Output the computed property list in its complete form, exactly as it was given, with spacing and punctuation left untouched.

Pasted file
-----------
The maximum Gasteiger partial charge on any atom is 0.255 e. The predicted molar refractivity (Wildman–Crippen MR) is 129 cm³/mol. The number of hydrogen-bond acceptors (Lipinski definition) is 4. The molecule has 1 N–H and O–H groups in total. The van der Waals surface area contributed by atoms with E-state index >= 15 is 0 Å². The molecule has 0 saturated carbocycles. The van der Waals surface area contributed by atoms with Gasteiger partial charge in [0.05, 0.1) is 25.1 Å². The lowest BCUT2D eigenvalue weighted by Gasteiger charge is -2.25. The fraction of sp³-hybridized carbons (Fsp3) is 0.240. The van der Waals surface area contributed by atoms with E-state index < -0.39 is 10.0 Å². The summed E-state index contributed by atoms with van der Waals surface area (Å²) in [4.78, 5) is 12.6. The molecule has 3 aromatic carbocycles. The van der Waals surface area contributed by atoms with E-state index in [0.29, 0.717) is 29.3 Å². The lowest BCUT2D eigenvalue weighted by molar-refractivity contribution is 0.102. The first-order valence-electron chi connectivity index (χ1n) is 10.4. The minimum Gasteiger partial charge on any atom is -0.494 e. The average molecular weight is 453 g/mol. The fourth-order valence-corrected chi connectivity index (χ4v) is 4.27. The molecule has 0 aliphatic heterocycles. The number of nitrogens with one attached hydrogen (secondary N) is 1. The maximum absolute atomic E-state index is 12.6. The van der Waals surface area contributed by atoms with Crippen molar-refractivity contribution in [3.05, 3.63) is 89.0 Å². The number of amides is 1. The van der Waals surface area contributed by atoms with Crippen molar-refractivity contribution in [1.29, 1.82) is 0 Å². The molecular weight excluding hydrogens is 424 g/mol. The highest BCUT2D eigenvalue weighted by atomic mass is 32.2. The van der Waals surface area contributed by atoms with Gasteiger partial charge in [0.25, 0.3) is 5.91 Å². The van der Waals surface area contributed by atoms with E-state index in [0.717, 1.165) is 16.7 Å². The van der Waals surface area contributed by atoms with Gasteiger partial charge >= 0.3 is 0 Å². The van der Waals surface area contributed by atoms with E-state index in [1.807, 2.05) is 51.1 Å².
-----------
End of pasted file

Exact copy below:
The maximum Gasteiger partial charge on any atom is 0.255 e. The predicted molar refractivity (Wildman–Crippen MR) is 129 cm³/mol. The number of hydrogen-bond acceptors (Lipinski definition) is 4. The molecule has 1 N–H and O–H groups in total. The van der Waals surface area contributed by atoms with E-state index >= 15 is 0 Å². The molecule has 0 saturated carbocycles. The van der Waals surface area contributed by atoms with Gasteiger partial charge in [0.05, 0.1) is 25.1 Å². The lowest BCUT2D eigenvalue weighted by Gasteiger charge is -2.25. The fraction of sp³-hybridized carbons (Fsp3) is 0.240. The van der Waals surface area contributed by atoms with E-state index < -0.39 is 10.0 Å². The summed E-state index contributed by atoms with van der Waals surface area (Å²) in [4.78, 5) is 12.6. The molecule has 3 aromatic carbocycles. The van der Waals surface area contributed by atoms with E-state index in [0.29, 0.717) is 29.3 Å². The lowest BCUT2D eigenvalue weighted by molar-refractivity contribution is 0.102. The first-order valence-electron chi connectivity index (χ1n) is 10.4. The minimum Gasteiger partial charge on any atom is -0.494 e. The average molecular weight is 453 g/mol. The fourth-order valence-corrected chi connectivity index (χ4v) is 4.27. The molecule has 0 aliphatic heterocycles. The number of nitrogens with one attached hydrogen (secondary N) is 1. The maximum absolute atomic E-state index is 12.6. The van der Waals surface area contributed by atoms with Crippen molar-refractivity contribution in [3.05, 3.63) is 89.0 Å². The number of amides is 1. The van der Waals surface area contributed by atoms with Crippen molar-refractivity contribution in [1.29, 1.82) is 0 Å². The molecular weight excluding hydrogens is 424 g/mol. The highest BCUT2D eigenvalue weighted by atomic mass is 32.2. The van der Waals surface area contributed by atoms with Gasteiger partial charge in [0.25, 0.3) is 5.91 Å². The van der Waals surface area contributed by atoms with E-state index in [0.717, 1.165) is 16.7 Å². The van der Waals surface area contributed by atoms with Gasteiger partial charge >= 0.3 is 0 Å². The van der Waals surface area contributed by atoms with E-state index in [1.807, 2.05) is 51.1 Å².